- GDP (PPP):
- $79.3 billion
- -5.7% growth
- -0.3% 5-year compound annual growth
- $22,459 per capita
- Inflation (CPI):
- FDI Inflow:
Uruguay’s economic freedom score is 70.0, making its economy the 34th freest in the 2022 Index. Uruguay is ranked 5th among 32 countries in the Americas region, and its overall score is above the regional and world averages.
During the past half-decade, the Uruguayan economy grew slowly from 2017 through 2019 before contracting in 2020. Growth recovered in 2021. Economic freedom has stagnated over the same five years. With gains in the rule of law outpacing declines in trade freedom and investment freedom, Uruguay has recorded a narrow 0.3-point overall gain of economic freedom since 2017 and has made it over the threshold into the “Mostly Free” category for the first time since 2011. Fiscal health and business freedom are relatively solid, but financial freedom is lacking.
IMPACT OF COVID-19: As of December 1, 2021, 6,132 deaths had been attributed to the pandemic in Uruguay, and the government’s response to the crisis ranked 138th among the countries included in this Index in terms of its stringency. The economy contracted by 5.7 percent in 2020.
Uruguay, Bolivia, and Paraguay were established in the 19th century as buffers between regional powers Brazil and Argentina. Civilian rule was restored in 1985. President Luis Lacalle Pou of the center-right National Party began his five-year term in 2020, ushering in a conservative government after 15 years of rule by the leftist Broad Front. He has pulled Uruguay out of the leftist UNASUR regional group and has pressed for pro-market reforms in the MERCOSUR trade bloc. He seeks a free-trade agreement with the United States but is also negotiating a trade agreement with China. The economy, based on exports of such commodities as milk, beef, rice, and wool, has been stimulated by recent construction and infrastructure projects.
Rule of Law
Contracts and secured interests in property are recognized and enforced by law. Most land has a clear property title. The judiciary is transparent and independent, but the courts function slowly and can be subject to intimidation. Transparency International ranked Uruguay the least corrupt Latin American country in its 2020 Corruption Perceptions Index. Anticorruption statutes are enforced to prevent bribery and other corrupt practices.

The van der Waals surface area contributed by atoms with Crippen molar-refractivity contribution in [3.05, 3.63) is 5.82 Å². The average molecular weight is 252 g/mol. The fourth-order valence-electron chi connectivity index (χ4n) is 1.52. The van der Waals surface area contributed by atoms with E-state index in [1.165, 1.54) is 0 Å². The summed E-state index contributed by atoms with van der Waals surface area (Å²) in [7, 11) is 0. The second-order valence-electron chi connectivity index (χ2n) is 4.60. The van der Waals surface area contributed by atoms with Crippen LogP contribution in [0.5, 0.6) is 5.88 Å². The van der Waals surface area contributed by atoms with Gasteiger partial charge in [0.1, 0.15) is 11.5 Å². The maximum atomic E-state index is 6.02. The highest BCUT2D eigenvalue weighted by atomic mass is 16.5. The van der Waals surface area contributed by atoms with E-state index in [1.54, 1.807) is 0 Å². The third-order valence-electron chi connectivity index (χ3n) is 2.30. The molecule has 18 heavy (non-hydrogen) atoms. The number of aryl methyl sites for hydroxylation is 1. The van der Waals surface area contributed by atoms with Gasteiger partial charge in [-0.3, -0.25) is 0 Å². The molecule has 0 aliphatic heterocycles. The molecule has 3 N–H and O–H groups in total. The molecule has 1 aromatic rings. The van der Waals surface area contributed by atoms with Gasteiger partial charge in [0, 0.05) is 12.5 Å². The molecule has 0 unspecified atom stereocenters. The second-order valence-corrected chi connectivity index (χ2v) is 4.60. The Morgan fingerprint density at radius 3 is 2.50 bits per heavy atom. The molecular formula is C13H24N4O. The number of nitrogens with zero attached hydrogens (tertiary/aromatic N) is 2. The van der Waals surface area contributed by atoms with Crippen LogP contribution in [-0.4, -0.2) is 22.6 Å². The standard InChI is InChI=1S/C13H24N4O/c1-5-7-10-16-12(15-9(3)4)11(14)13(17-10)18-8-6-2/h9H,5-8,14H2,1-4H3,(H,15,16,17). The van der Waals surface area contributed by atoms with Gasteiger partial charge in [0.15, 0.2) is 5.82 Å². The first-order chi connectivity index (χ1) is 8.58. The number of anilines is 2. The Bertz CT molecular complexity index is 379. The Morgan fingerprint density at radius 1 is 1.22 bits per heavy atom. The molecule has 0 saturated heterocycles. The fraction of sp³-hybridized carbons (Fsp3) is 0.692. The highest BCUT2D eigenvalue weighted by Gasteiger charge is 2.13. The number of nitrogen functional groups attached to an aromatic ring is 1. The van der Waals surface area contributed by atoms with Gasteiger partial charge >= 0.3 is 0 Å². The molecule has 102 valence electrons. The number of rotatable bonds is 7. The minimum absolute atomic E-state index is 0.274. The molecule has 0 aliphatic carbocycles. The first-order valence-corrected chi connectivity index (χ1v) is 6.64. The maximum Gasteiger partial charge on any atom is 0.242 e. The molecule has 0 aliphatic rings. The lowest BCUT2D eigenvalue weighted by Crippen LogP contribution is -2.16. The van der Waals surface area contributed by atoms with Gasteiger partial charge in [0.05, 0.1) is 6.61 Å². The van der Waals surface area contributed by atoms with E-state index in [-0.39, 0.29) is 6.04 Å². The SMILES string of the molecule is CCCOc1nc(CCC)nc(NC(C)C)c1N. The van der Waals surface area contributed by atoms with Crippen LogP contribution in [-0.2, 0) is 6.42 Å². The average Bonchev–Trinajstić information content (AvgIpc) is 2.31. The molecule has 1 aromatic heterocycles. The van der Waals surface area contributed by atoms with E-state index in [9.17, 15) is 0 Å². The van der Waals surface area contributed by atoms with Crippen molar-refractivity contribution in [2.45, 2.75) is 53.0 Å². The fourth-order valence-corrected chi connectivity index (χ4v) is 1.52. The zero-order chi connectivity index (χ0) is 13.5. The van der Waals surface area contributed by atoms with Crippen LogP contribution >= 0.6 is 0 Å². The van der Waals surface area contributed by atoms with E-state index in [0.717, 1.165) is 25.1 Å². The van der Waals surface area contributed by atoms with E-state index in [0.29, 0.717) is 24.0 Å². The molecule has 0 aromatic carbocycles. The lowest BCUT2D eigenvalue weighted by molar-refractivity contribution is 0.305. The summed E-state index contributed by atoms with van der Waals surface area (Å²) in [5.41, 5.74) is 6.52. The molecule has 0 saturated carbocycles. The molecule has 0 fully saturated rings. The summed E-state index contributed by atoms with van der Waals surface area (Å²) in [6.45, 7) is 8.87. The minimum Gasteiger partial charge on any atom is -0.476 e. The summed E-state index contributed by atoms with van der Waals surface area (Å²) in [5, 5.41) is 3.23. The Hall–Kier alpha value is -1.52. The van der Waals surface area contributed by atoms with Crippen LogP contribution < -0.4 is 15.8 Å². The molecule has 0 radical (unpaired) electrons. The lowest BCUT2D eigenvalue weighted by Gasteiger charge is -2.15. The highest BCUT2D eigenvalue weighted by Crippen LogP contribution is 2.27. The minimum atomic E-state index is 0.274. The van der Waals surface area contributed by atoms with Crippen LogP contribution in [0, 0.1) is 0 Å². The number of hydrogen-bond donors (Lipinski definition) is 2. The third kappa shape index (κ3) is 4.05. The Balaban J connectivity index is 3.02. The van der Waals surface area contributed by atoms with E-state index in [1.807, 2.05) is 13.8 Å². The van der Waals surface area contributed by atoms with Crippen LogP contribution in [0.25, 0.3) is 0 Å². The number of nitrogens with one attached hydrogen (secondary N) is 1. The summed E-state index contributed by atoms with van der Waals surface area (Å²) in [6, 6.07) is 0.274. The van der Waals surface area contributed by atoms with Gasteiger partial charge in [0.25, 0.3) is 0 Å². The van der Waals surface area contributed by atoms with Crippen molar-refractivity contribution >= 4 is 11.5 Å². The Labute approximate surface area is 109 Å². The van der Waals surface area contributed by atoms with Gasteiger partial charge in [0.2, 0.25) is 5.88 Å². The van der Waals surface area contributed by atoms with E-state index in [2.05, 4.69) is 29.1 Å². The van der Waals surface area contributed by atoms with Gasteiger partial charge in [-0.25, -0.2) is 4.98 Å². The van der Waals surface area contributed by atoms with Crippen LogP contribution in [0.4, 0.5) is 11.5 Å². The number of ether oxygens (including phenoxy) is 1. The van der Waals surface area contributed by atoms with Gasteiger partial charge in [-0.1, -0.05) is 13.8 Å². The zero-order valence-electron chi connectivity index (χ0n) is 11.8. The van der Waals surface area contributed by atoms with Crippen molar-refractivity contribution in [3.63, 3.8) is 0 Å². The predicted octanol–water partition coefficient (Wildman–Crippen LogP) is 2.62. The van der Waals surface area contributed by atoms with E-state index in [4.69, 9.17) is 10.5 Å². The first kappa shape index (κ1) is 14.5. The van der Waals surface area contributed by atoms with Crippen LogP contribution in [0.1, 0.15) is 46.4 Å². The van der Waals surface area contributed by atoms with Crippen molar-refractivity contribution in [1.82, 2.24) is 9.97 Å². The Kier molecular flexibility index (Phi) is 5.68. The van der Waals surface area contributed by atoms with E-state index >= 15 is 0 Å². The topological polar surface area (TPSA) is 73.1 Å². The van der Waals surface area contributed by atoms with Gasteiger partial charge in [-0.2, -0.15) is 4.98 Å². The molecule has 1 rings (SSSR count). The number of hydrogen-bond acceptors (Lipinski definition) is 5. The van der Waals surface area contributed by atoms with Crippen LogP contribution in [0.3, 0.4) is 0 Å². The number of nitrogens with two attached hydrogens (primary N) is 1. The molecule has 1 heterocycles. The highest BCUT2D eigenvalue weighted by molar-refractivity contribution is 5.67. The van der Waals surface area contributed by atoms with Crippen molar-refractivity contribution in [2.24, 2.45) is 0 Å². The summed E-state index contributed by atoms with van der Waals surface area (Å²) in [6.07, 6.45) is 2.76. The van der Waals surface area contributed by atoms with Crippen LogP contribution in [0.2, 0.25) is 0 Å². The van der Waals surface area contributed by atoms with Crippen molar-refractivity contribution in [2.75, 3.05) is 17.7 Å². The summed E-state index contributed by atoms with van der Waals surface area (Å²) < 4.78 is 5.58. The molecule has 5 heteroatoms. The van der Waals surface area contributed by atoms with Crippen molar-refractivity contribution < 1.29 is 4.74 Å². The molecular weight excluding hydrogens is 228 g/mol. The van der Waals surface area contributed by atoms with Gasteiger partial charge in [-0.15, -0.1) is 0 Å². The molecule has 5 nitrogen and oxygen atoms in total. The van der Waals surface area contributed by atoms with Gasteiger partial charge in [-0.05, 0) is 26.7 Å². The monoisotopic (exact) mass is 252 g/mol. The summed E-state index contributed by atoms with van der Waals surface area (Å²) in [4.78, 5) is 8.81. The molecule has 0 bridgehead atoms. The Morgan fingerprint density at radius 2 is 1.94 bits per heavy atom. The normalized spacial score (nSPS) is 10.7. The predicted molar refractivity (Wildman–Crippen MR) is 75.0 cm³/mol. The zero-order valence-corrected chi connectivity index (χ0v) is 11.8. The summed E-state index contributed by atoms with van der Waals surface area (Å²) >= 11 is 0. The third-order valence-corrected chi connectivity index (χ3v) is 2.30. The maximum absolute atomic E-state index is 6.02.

The top individual income tax rate is 36 percent, and the top corporate tax rate is 25 percent. Other taxes include value-added and capital gains taxes. The overall tax burden equals 29.0 percent of total domestic income. Government spending has amounted to 31.5 percent of total output (GDP) over the past three years, and budget deficits have averaged 3.2 percent of GDP. Public debt is equivalent to 66.3 percent of GDP.
Regulations in Uruguay are among the most transparent in South America. Political and macroeconomic stability, geographical location, and government incentives to invest are advantages for business development and operation. Labor costs are high, however, and aggressive union and labor conflicts do arise. The government regulates fuel prices and subsidizes cooking gas.
Uruguay has eight preferential trade agreements in force. The trade-weighted average tariff rate is 9.8 percent, and 54 nontariff measures are in effect. Foreign investors and domestic investors are treated equally under the law, and there are no ownership limits in most sectors. The financial sector is open, but the state remains involved through ownership and credit allocation. Capital markets are underdeveloped.